What defines great company culture?
Posted Nov 25th, 2015 by Expedite | 0 comments
“Culture is that complex whole which includes knowledge, belief, art, morals, law, custom and any other capabilities and habits acquired by man as a member of society.”
- By Edward Burnett Tylor, an English anthropologist and a renowned founder of cultural anthropology.Culture can mean different things in different spheres, but in the context of business, culture is essentially the ‘personality’ of a given company. A set of guidelines or leadership principles of a company depicts its culture – these include values, ethical parameters, managerial practices and company policies. In fact, company culture is not something that employees bring with them, it is pre-existing in your company’s genetic code. For instance, a sole proprietor would seek out those individuals who they feel would be a good match with their existing vision for the company.
Why company culture matters in the workplaceIt is time to think about not just building the product but also focus heavily on the kind of culture that is emerging in your company. However, this reference point is different for every fast-growing company. As you grow, you will find it difficult to communicate, to get consensus or to create a process and procedure for everything. And so, a company must make an effort to build a strong culture that can help design a proper framework to work within.
The six elements that make great company culture:
- Assign an owner who is directly responsible for culture.
- Leadership sets tone - so make sure your leadership team exemplifies the type of company you want to be.
- A company’s structure says everything about its culture. The best example is Apple’s famous structural change – they elevated the design team by having them report directly to the CEO.
- Hold a session (off the main location) on a regular basis - gather employees who represent the culture you want to build, and ask the questions: ‘What do you like about the current culture?’ or ‘Why don’t you like it’. At the end of the session, you may not define culture, but you will know where you’re headed.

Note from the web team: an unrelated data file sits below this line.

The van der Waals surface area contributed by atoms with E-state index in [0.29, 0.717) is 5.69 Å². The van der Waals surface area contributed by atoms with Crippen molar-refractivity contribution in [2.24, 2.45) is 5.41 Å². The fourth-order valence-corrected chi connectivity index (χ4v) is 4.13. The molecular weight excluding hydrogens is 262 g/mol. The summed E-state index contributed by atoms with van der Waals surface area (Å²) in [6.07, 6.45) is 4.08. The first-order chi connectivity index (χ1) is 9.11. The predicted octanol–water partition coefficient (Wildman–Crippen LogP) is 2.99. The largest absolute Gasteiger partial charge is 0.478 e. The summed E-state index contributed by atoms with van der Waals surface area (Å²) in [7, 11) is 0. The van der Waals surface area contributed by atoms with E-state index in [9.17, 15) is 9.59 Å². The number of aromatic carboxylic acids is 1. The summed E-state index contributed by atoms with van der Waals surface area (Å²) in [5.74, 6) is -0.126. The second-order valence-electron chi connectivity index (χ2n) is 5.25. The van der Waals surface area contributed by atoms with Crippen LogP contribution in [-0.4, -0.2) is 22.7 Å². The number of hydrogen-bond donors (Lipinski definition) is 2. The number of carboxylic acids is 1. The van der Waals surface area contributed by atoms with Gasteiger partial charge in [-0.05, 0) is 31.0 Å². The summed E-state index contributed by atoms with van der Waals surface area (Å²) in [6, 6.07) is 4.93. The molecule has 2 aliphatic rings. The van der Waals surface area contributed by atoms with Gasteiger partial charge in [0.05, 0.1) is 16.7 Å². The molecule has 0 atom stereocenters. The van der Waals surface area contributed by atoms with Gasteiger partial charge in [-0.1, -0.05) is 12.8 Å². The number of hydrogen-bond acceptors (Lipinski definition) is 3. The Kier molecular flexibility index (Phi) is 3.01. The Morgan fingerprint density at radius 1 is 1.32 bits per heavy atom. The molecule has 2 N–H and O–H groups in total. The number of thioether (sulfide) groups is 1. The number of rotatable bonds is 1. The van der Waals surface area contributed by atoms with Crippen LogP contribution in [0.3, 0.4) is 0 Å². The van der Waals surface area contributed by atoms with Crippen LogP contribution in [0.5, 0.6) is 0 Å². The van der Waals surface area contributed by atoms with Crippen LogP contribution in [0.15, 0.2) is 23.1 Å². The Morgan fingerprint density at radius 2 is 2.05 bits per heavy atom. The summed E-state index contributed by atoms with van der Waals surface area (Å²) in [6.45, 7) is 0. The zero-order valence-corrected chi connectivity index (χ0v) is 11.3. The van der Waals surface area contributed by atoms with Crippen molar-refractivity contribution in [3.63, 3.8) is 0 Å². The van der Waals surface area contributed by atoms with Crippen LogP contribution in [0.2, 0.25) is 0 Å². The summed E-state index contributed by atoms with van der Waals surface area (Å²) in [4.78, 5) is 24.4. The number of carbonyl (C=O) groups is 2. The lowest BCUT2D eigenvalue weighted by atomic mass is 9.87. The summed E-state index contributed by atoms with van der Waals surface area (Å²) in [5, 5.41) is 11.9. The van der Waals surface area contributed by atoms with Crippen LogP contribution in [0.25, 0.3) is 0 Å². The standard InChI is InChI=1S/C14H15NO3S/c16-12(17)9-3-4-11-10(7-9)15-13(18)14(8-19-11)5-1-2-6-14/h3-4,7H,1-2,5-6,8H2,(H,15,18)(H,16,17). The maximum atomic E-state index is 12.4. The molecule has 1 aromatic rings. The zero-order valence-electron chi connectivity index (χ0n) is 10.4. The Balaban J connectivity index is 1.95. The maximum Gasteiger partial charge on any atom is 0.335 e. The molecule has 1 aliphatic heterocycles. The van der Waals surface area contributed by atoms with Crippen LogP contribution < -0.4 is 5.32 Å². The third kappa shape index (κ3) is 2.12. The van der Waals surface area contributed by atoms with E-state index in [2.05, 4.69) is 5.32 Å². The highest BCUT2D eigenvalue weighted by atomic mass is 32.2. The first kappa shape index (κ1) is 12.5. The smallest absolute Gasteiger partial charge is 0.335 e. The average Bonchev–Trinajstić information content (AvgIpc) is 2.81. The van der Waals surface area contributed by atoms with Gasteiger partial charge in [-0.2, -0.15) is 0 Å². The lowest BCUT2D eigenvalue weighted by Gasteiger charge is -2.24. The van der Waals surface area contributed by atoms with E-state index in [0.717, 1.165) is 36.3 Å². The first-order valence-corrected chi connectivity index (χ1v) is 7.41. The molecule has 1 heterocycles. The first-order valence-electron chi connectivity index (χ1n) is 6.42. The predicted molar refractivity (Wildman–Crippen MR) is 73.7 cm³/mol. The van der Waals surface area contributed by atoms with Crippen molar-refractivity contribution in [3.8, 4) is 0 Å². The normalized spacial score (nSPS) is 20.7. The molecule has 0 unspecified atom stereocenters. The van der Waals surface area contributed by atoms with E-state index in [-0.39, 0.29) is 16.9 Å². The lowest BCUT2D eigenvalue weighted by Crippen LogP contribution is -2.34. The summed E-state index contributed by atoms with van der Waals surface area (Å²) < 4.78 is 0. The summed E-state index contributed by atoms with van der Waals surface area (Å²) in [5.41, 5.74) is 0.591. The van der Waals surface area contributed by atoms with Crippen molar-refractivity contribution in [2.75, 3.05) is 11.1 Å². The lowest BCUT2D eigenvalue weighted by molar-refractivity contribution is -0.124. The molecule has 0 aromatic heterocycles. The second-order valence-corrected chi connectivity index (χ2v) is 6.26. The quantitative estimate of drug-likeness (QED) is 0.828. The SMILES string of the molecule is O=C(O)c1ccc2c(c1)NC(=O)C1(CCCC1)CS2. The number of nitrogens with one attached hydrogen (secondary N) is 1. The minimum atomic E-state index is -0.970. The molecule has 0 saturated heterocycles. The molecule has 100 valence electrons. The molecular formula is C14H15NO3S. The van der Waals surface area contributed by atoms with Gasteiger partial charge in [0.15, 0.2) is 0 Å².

- Focus on your company’s vision and prioritise everything. Identify how to adapt your products to emerging markets. If your customer’s request is not in your company’s best interest, don’t be afraid to disagree. They don’t always know what they need!
- Communicate – it is tremendously important if you want your company to thrive. Both internally and externally, communicate your values and culture explicitly and continuously.
Assessing your company’s cultureAlthough employees don’t bring culture with them, they do play a vital role in shaping the future of the company. If you’ve done a good job of assessing your company’s culture, then you’ll be able to see where your employees are headed.
Key areas for assessment:
- Clarity of purpose – it’s not enough for you to merely propose a ‘purpose’ for your employees, they have to feel that their work has a measurable impact on the success of the company.
- Engagement – you have an engagement problem if your employees don’t feel empowered enough to fulfill their purpose to the best of their ability.
- Trust – as a business owner, it’s your job to make ‘trust’ a company value. However, your trust issues could ruin it even if the people you’re hiring are trustworthy and passionate. Instead, look for ‘integrity’ – because a lack of integrity will inevitably lead to a lack of trust.
- Constant learning – the culture of continued learning has sprung up and it allows employees to continually improve themselves. Provide learning materials and ensure your library has a collection of books that are relevant and current.